Tammam and I re-lived our ex-gay days at the PLGFF's screening of Save Me (IMDB.com) with Dan. Chad Allen stars as a disturbingly gaunt, gay drug addict who is sent to the ex-gay live-in ministry Genesis after an overdose. Judith Light plays the ministry's Dr. Laura-esque perfectionist leader (which reminded Tammam of one of his ex-gay leaders).
At first, I was a little concerned that the movie's made-for-TV style and soap-sounding dialogue were signs that it was going to be an over-the-top portrayal of an ex-gay ministry (i.e. the funny But I'm A Cheerleader). And the movie did take liberties such as portraying a live-in ministry that apparently caters to only young, white men cast from Abercrombie & Fitch catalogs (Tammam and I agreed that we would have loved to have struggled in such an ex-gay group). However, the movie became more believable after the characters were established and the story was set-up. And it did remind me of much of my own embarrassing attempt to become an ex-gay, evangelical Christian.
The writers and filmmakers seemed to have carefully researched the ex-gay movement and tried to avoid relying on stereotypes and demonizing conservative Christians (although I'm sure conservative Christians would dispute their portrayal). The ministry's leader stressed that the participants are free to leave at any time and her ministry does not change gays -- God does. The movie's Christianese dialogue (i.e. "praise Jesus" in every conversation) was a little gratuitous but it did remind me of my own efforts to say "amen" and use praise talk more during my ex-gay days. I identifed most with the cut-in scenes that showed the participants' self-assessment during their private confession/accountability sessions. They portrayed that much of the harmful messages from ex-gay ministries is self-perpetuated by participants and that it is an internal struggle.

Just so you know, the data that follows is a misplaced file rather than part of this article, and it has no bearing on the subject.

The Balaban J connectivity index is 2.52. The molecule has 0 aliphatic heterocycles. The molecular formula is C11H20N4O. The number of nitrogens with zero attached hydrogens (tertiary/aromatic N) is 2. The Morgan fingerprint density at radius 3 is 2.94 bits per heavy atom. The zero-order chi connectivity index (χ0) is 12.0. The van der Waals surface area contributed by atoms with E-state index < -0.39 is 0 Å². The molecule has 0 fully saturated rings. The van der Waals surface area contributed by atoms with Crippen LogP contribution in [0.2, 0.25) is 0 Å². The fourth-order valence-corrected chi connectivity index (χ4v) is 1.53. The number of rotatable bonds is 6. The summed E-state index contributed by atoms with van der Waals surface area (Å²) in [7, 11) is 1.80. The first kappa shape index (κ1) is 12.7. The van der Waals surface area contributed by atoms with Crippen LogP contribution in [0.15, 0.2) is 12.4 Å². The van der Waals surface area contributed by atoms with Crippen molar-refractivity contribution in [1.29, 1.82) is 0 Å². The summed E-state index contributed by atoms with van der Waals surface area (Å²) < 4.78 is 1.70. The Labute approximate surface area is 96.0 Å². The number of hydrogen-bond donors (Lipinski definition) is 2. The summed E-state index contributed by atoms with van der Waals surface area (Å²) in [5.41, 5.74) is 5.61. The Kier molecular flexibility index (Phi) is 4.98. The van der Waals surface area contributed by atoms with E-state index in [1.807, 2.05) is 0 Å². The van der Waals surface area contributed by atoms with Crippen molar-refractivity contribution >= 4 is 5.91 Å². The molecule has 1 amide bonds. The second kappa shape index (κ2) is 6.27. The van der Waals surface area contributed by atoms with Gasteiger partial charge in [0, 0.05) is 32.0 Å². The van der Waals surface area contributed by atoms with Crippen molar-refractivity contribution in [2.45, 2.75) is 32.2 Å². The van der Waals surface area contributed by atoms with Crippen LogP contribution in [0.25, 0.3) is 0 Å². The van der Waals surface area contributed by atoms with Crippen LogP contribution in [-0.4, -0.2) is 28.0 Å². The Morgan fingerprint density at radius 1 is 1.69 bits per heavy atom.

So far among movies, Save Me has most accurately portrayed many aspects of my ex-gay experience. For the gay movie genre, it was a good, enjoyeable movie.
The conservative Christian publication ChristianityToday.com posted a review and interview with Chad Allen earlier this month. The review by Peter T. Chattaway is surprisingly generous and makes some thoughtful observations:
"...and it is striking how one of the film's central relationships revolves around two people who each conform to, yet transcend, a stereotype that each side in this debate may have of the other. Mark's dangerously promiscuous sexual habits are linked to his substance abuse, while Gayle is motivated in her faith and work partly by pain, loss, and guilt. But both of them are still recognizably human, and thus complex, characters...."